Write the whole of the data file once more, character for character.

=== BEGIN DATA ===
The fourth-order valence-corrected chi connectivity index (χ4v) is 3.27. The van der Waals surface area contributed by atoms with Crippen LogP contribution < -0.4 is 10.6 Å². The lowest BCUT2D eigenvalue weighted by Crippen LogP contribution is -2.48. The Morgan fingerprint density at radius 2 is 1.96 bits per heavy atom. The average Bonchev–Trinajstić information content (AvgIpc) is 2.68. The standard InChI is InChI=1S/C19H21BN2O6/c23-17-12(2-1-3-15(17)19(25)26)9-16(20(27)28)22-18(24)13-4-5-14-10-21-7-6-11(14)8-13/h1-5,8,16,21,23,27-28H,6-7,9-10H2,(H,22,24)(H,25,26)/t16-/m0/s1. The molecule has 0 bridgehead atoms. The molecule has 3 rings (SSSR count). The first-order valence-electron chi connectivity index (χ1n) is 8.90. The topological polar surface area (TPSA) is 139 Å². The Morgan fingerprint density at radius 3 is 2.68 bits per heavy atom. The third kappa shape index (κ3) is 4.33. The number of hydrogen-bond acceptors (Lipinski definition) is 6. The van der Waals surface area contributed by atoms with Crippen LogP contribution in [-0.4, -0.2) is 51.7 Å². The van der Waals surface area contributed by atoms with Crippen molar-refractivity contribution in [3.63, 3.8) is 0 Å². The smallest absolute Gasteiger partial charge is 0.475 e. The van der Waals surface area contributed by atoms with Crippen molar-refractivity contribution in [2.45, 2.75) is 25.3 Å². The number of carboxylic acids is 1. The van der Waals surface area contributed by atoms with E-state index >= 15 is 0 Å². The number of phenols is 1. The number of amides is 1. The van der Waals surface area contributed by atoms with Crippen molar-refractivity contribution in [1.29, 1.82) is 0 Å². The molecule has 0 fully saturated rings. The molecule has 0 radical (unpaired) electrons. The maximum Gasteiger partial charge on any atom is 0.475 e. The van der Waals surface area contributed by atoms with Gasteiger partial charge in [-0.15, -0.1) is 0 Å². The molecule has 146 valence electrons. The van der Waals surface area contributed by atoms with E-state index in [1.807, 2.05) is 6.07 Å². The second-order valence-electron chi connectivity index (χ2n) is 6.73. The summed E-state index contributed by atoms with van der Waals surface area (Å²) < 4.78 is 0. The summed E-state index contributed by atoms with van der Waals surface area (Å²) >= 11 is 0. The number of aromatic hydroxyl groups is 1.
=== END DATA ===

The fourth-order valence-corrected chi connectivity index (χ4v) is 3.27. The van der Waals surface area contributed by atoms with Crippen LogP contribution < -0.4 is 10.6 Å². The lowest BCUT2D eigenvalue weighted by Crippen LogP contribution is -2.48. The Morgan fingerprint density at radius 2 is 1.96 bits per heavy atom. The average Bonchev–Trinajstić information content (AvgIpc) is 2.68. The standard InChI is InChI=1S/C19H21BN2O6/c23-17-12(2-1-3-15(17)19(25)26)9-16(20(27)28)22-18(24)13-4-5-14-10-21-7-6-11(14)8-13/h1-5,8,16,21,23,27-28H,6-7,9-10H2,(H,22,24)(H,25,26)/t16-/m0/s1. The molecule has 0 bridgehead atoms. The molecule has 3 rings (SSSR count). The first-order valence-electron chi connectivity index (χ1n) is 8.90. The topological polar surface area (TPSA) is 139 Å². The Morgan fingerprint density at radius 3 is 2.68 bits per heavy atom. The third kappa shape index (κ3) is 4.33. The number of hydrogen-bond acceptors (Lipinski definition) is 6. The van der Waals surface area contributed by atoms with Crippen LogP contribution in [-0.4, -0.2) is 51.7 Å². The van der Waals surface area contributed by atoms with Crippen molar-refractivity contribution in [3.63, 3.8) is 0 Å². The smallest absolute Gasteiger partial charge is 0.475 e. The van der Waals surface area contributed by atoms with Crippen molar-refractivity contribution in [2.45, 2.75) is 25.3 Å². The number of carboxylic acids is 1. The van der Waals surface area contributed by atoms with E-state index >= 15 is 0 Å². The number of phenols is 1. The number of amides is 1. The van der Waals surface area contributed by atoms with Crippen molar-refractivity contribution in [1.29, 1.82) is 0 Å². The molecule has 0 fully saturated rings. The molecule has 0 radical (unpaired) electrons. The maximum Gasteiger partial charge on any atom is 0.475 e. The van der Waals surface area contributed by atoms with Gasteiger partial charge in [-0.15, -0.1) is 0 Å². The molecule has 146 valence electrons. The van der Waals surface area contributed by atoms with E-state index in [1.807, 2.05) is 6.07 Å². The second-order valence-electron chi connectivity index (χ2n) is 6.73. The summed E-state index contributed by atoms with van der Waals surface area (Å²) < 4.78 is 0. The summed E-state index contributed by atoms with van der Waals surface area (Å²) >= 11 is 0. The number of aromatic hydroxyl groups is 1.